Palace of Silver
Author: Hannah West
Publisher: Holiday House
Release Date: April 28th 2020
Genre: Young Adult, Realistic Fiction
Two queens confront the ultimate choice as a rebellion emerges against a dangerous despot – and both sides want them dead. When the world of magic is under threat, is loyalty worth their lives?
Return to Nissera, land of three kingdoms and home to spectacular magic. An uneasy peace reigns now that Valory has vanquished the Moth King and settled into her rightful place as queen of Calgoran. New leaders Glisette and Kadri hope to usher the neighboring kingdoms into an era of healing and prosperity. All should be well.
But there’s a fourth queen in charge: Ambrosine, banished overseas to Perispos. Driven by vanity, she vows to become the most powerful and beautiful ruler in the world, even if it means oppressing the mortal kingdom she is meant to protect. Meanwhile a dangerous uprising led by elicromancer-hating rebels gains momentum. Rot spreads through the Forest of the West Fringe. Valory goes missing. Facing enemies on all sides, Glisette and Kadri must reckon with the role of magic. How far will they go to defend their power – and can they build an uprising of their own?
While writing a first draft, I can usually tell when a scene isn’t quite fitting with the arc of the story, but I keep writing in hopes that those thousands of words I worked so hard to put on the page will get to stay. Once I make the decision to delete a scene or even a whole chapter, though, I feel liberated. Sometimes you need to write it wrong before you can get it right.
The following scene is an entire chapter I deleted before even finishing the first draft of PALACE OF SILVER. Fair warning: it’s a little rough, and even though I redacted a major spoiler, it might spoil a few smaller plot points toward the beginning of the book.
Prior to this scene, Glisette traveled to Perispos to check on her older sister Ambrosine because she’d heard rumors that Ambrosine, who was already vain and selfish, had started dabbling in dark elicromancy. She was also persecuting her new stepdaughter, the sweet and lovely Princess Navara of Perispos. Glisette fought Ambrosine to save the princess, but Ambrosine overpowered her, stole her elicrin stone to strip her of her magical power, and ordered a huntsman, Severo, to take both Glisette and Navara to the woods and execute them. Glisette and Navara convinced the huntsman to spare them (sound familiar, fairy tale fans?) and are now on the lam, trying to meet up with Glisette’s brother so he can help them mount a defense against Ambrosine.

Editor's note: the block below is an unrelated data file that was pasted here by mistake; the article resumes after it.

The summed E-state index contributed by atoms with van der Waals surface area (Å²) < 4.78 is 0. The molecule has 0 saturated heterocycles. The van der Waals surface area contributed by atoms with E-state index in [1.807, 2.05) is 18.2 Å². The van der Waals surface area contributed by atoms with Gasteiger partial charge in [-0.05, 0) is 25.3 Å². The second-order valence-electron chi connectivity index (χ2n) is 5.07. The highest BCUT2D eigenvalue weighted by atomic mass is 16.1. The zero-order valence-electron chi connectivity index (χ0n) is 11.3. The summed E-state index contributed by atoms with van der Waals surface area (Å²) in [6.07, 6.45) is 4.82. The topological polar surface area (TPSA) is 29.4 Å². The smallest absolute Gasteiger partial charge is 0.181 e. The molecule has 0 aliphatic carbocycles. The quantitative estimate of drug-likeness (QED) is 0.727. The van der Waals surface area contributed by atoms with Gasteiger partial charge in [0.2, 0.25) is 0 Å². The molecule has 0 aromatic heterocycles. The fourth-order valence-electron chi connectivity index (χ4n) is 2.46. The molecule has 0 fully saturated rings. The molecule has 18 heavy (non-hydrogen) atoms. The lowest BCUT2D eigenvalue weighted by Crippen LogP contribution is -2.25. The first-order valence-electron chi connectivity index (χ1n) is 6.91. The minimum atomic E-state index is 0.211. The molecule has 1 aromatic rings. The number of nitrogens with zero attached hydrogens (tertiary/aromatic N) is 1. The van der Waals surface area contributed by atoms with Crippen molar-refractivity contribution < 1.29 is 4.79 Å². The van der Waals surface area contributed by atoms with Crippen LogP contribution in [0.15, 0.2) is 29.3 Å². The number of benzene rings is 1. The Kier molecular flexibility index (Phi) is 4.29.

By afternoon, we had left the woods behind and traversed sunflower fields and olive groves, at last reaching the rockier coastal terrain that promised the presence of the port nearby.
Following the road from a distance, we walked all the way to the green cliffs until we could see the seaside city and ships below.
“My brother’s waiting at the Firracorno Inn,” I said, grimacing as I chewed meatless sunflower seeds not yet ready to harvest. The olives weren’t much better at this time of year: green, hard, and bitter. “That ship salvage yard down there looks empty. Might be a good place to hide.”
“I want to come with you,” Navara said. She popped the last olive into her mouth and puckered.
“You can’t. One of us alone is recognizable enough, but together? Ambrosine can’t know we survived, for many reasons.”
She nodded. “I wouldn’t want to hurt Severo’s family.”
“And if she thinks we’re dead, we have a much better chance of mounting a resistance.”
Leading the way, I started the trek down to the lonely salvage yard of scrapped hulls and picked bones of once-great vessels. “That’s as good a spot as any,” I said to Navara, pointing at a fishing vessel turned on its side and half-buried in the sand. A torn canvas covering hung over the dark opening like a tent flap.
“How long will it take?” she asked. “At what point should I come look for you if you haven’t returned?”
“Never,” I said. “I’ll be back as soon as I can. Here, take the boning knife and give me my boots so I don’t look daft. Do not show yourself to anyone but me. Promise?”